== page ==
Shortstop Zack Cozart ‘glad’ to still be with Reds, lead young players

The way things were going in the offseason it looked like the Cincinnati Reds might report to spring training with a completely new double-play combination. Second baseman Brandon Phillips and shortstop Zack Cozart were both mentioned in trade rumors back in December.

Phillips finally agreed to waive his no-trade clause and approved a trade to the Braves last week , while the rumors about Cozart never came to fruition.

“I read the rumors just like everybody else,” Cozart said. “Obviously a couple of days ago with Brandon it was kind of shocking to me, but you know I’m glad I’m here. All I know is Cincinnati Reds baseball and I want more than anything … to show these young guys that the most important thing to the game is winning.”

Phillips and Cozart blanketed the middle of the Reds infield ever since Cozart was called up in 2011. The tandem wasn’t close enough to finish each other’s sentences, but they did silence plenty of big innings.

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“We didn’t even have to look at each other,” he said. We knew where everybody was going to be positioned depending on who was hitting. My five and a half years in the big leagues he was, 99 percent of the time, the second baseman so it’s going to be weird for sure.”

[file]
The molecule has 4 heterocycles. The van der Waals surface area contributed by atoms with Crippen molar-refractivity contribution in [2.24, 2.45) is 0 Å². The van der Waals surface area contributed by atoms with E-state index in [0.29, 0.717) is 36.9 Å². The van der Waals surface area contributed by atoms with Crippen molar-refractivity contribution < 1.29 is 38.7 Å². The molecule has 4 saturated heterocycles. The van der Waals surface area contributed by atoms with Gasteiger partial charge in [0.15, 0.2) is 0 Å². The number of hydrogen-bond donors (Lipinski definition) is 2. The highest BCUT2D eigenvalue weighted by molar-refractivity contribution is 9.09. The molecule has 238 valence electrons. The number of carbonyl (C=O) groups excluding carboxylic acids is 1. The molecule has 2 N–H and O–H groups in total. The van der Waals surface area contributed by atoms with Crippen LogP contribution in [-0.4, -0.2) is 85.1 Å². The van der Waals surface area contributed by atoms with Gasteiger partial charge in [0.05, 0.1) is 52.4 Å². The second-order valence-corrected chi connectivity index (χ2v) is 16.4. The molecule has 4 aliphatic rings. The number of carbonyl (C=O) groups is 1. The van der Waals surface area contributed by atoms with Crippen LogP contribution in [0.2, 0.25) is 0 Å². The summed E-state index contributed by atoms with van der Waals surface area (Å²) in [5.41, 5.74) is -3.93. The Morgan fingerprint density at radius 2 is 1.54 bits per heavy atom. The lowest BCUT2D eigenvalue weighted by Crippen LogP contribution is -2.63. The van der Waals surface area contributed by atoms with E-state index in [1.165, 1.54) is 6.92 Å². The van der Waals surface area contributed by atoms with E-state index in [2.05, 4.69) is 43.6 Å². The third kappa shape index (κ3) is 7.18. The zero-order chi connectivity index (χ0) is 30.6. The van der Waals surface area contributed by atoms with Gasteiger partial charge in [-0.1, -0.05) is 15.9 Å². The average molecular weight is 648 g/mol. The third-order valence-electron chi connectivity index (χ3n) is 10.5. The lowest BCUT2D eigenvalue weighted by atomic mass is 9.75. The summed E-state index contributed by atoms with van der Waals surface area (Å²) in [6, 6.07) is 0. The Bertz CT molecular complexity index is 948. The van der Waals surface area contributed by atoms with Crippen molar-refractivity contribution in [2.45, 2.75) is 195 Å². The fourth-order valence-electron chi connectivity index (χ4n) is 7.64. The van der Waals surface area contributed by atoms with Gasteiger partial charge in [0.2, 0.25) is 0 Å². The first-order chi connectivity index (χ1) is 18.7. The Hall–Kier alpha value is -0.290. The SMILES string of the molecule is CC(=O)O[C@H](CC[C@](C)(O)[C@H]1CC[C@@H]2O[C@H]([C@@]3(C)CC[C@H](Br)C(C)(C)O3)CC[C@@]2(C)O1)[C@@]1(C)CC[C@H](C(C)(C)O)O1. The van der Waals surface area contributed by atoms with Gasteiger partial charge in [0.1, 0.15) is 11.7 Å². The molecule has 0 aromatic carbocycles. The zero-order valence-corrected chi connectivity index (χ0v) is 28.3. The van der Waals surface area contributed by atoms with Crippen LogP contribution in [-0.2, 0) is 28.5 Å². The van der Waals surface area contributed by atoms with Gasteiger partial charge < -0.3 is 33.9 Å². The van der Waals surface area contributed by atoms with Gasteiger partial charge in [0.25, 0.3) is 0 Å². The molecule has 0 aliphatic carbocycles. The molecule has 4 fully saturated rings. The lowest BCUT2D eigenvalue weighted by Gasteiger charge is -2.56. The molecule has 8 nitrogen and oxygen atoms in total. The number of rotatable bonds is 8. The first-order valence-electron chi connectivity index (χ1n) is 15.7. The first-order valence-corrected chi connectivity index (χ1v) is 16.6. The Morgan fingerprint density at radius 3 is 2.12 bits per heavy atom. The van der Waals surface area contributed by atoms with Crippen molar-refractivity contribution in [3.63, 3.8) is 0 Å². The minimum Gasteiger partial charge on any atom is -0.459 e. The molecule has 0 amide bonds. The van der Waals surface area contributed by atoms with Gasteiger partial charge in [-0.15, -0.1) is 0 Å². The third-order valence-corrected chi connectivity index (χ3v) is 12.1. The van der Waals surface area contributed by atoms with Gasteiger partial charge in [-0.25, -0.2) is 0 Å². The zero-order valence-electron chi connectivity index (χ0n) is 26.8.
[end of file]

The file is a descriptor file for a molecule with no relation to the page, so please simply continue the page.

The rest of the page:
Cozart will now spend the next six weeks getting comfortable with his new partner Jose Peraza.

“That’s what’s good with the trade happening before spring training, it gives me and Jose get to go out there and get that chemistry,” Cozart said. “He’s going to be good but it will definitely be weird without No. 4 (Phillips) out there.”

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Cozart had a solid season last year coming off major knee surgery in 2015. He hit .252 with a career-high 16 home runs, but those numbers came with a price.

“You know I never felt great last year,” he said. “I’m close to two years out of my surgery, I’m feeling really good and I’m looking forward to playing baseball and not having to worry if my knee will feel good.”

Cozart said the trade talk was tough this winter, but it also wasn’t easy for Bryan Price to think about either.

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“You need a quarterback at shortstop,” Price said earlier this week. “He embraces the responsibilities of knowing where everyone is supposed to be on the field. The way he plays shows the other guys around him what it takes to be a big league player.”

Cozart and the Reds avoided salary arbitration with a one-year deal worth $5 million. He becomes a free-agent in 2018 so his status in Cincinnati isn’t rock solid.

“I consider it lucky to be at this stage of my career where I’m getting to free agency and I’ve played long enough to where there is some value in trading me,” Cozart said.

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